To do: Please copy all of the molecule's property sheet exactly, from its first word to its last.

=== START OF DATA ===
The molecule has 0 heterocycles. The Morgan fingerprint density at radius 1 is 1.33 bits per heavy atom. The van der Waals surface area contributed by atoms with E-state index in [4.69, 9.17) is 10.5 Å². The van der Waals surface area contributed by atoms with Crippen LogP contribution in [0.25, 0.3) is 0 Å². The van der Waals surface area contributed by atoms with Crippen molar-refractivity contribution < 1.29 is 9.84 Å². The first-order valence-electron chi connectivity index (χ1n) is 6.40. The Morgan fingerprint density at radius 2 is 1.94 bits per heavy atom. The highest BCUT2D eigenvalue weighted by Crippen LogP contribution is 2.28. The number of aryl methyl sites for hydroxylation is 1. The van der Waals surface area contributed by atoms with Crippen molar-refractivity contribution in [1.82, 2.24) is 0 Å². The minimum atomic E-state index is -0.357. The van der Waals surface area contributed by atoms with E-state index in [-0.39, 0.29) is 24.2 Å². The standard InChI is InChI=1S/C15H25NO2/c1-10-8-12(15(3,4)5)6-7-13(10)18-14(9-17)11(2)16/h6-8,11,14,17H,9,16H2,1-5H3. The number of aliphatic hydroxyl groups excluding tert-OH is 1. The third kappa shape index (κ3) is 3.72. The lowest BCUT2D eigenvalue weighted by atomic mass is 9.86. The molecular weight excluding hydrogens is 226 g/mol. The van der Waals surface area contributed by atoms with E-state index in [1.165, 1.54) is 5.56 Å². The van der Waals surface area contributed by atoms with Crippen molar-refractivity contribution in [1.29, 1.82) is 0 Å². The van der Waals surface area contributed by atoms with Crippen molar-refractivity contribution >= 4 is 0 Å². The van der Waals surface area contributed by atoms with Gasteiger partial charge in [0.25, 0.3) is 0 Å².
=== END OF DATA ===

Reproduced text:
The molecule has 0 heterocycles. The Morgan fingerprint density at radius 1 is 1.33 bits per heavy atom. The van der Waals surface area contributed by atoms with E-state index in [4.69, 9.17) is 10.5 Å². The van der Waals surface area contributed by atoms with Crippen LogP contribution in [0.25, 0.3) is 0 Å². The van der Waals surface area contributed by atoms with Crippen molar-refractivity contribution < 1.29 is 9.84 Å². The first-order valence-electron chi connectivity index (χ1n) is 6.40. The Morgan fingerprint density at radius 2 is 1.94 bits per heavy atom. The highest BCUT2D eigenvalue weighted by Crippen LogP contribution is 2.28. The number of aryl methyl sites for hydroxylation is 1. The van der Waals surface area contributed by atoms with Crippen molar-refractivity contribution in [1.82, 2.24) is 0 Å². The minimum atomic E-state index is -0.357. The van der Waals surface area contributed by atoms with E-state index in [-0.39, 0.29) is 24.2 Å². The standard InChI is InChI=1S/C15H25NO2/c1-10-8-12(15(3,4)5)6-7-13(10)18-14(9-17)11(2)16/h6-8,11,14,17H,9,16H2,1-5H3. The number of aliphatic hydroxyl groups excluding tert-OH is 1. The third kappa shape index (κ3) is 3.72. The lowest BCUT2D eigenvalue weighted by atomic mass is 9.86. The molecular weight excluding hydrogens is 226 g/mol. The van der Waals surface area contributed by atoms with E-state index in [1.165, 1.54) is 5.56 Å². The van der Waals surface area contributed by atoms with Crippen molar-refractivity contribution in [1.29, 1.82) is 0 Å². The van der Waals surface area contributed by atoms with Crippen molar-refractivity contribution >= 4 is 0 Å². The van der Waals surface area contributed by atoms with Gasteiger partial charge in [0.25, 0.3) is 0 Å².